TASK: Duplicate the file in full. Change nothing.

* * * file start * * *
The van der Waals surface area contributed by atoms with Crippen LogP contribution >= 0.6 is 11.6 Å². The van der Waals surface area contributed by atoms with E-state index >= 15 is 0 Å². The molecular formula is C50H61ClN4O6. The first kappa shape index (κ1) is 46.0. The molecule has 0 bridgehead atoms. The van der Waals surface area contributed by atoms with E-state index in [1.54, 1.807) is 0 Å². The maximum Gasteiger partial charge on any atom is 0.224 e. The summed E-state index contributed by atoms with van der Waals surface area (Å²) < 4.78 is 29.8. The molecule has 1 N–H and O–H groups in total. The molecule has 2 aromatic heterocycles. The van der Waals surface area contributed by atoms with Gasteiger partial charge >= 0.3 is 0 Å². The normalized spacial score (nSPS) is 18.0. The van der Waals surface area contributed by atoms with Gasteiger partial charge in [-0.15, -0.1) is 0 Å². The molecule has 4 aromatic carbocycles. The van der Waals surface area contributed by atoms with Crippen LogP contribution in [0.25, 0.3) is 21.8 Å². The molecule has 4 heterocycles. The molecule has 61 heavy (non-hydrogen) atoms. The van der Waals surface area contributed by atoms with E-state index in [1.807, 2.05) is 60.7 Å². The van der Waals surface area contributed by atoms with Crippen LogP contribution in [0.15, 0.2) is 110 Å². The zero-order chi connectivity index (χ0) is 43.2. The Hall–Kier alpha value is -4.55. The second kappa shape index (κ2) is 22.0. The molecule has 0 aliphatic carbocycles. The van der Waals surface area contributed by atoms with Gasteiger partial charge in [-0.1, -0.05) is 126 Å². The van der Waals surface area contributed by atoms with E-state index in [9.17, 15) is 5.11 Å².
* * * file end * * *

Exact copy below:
The van der Waals surface area contributed by atoms with Crippen LogP contribution >= 0.6 is 11.6 Å². The van der Waals surface area contributed by atoms with E-state index >= 15 is 0 Å². The molecular formula is C50H61ClN4O6. The first kappa shape index (κ1) is 46.0. The molecule has 0 bridgehead atoms. The van der Waals surface area contributed by atoms with E-state index in [1.54, 1.807) is 0 Å². The maximum Gasteiger partial charge on any atom is 0.224 e. The summed E-state index contributed by atoms with van der Waals surface area (Å²) < 4.78 is 29.8. The molecule has 1 N–H and O–H groups in total. The molecule has 2 aromatic heterocycles. The van der Waals surface area contributed by atoms with Gasteiger partial charge >= 0.3 is 0 Å². The normalized spacial score (nSPS) is 18.0. The van der Waals surface area contributed by atoms with Gasteiger partial charge in [-0.15, -0.1) is 0 Å². The molecule has 4 aromatic carbocycles. The van der Waals surface area contributed by atoms with Crippen LogP contribution in [0.25, 0.3) is 21.8 Å². The molecule has 4 heterocycles. The molecule has 61 heavy (non-hydrogen) atoms. The van der Waals surface area contributed by atoms with E-state index in [1.807, 2.05) is 60.7 Å². The van der Waals surface area contributed by atoms with Crippen LogP contribution in [0.15, 0.2) is 110 Å². The zero-order chi connectivity index (χ0) is 43.2. The Hall–Kier alpha value is -4.55. The second kappa shape index (κ2) is 22.0. The molecule has 0 aliphatic carbocycles. The van der Waals surface area contributed by atoms with Gasteiger partial charge in [-0.1, -0.05) is 126 Å². The van der Waals surface area contributed by atoms with E-state index in [9.17, 15) is 5.11 Å².